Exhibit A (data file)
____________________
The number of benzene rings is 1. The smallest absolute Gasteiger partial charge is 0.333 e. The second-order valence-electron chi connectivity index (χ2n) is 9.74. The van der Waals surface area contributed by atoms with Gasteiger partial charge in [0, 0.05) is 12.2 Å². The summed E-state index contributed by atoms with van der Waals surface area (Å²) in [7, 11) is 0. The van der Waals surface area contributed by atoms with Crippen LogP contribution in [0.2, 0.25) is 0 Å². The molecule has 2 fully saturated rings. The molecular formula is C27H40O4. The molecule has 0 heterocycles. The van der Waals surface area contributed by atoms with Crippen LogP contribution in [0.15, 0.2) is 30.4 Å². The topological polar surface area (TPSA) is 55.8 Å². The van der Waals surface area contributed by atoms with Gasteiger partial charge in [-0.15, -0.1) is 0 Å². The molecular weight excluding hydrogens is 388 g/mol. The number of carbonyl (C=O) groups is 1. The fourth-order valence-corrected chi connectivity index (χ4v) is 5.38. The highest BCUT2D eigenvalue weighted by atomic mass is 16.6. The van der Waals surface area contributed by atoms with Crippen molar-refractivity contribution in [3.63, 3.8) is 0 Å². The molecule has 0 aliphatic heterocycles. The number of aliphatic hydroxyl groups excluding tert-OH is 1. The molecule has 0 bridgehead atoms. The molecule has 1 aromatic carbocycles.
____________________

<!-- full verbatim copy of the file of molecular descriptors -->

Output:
The number of benzene rings is 1. The smallest absolute Gasteiger partial charge is 0.333 e. The second-order valence-electron chi connectivity index (χ2n) is 9.74. The van der Waals surface area contributed by atoms with Gasteiger partial charge in [0, 0.05) is 12.2 Å². The summed E-state index contributed by atoms with van der Waals surface area (Å²) in [7, 11) is 0. The van der Waals surface area contributed by atoms with Crippen LogP contribution in [0.2, 0.25) is 0 Å². The molecule has 2 fully saturated rings. The molecular formula is C27H40O4. The molecule has 0 heterocycles. The van der Waals surface area contributed by atoms with Crippen LogP contribution in [0.15, 0.2) is 30.4 Å². The topological polar surface area (TPSA) is 55.8 Å². The van der Waals surface area contributed by atoms with Gasteiger partial charge in [-0.15, -0.1) is 0 Å². The molecular weight excluding hydrogens is 388 g/mol. The number of carbonyl (C=O) groups is 1. The fourth-order valence-corrected chi connectivity index (χ4v) is 5.38. The highest BCUT2D eigenvalue weighted by atomic mass is 16.6. The van der Waals surface area contributed by atoms with Crippen molar-refractivity contribution in [3.63, 3.8) is 0 Å². The molecule has 0 aliphatic heterocycles. The number of aliphatic hydroxyl groups excluding tert-OH is 1. The molecule has 0 bridgehead atoms. The molecule has 1 aromatic carbocycles.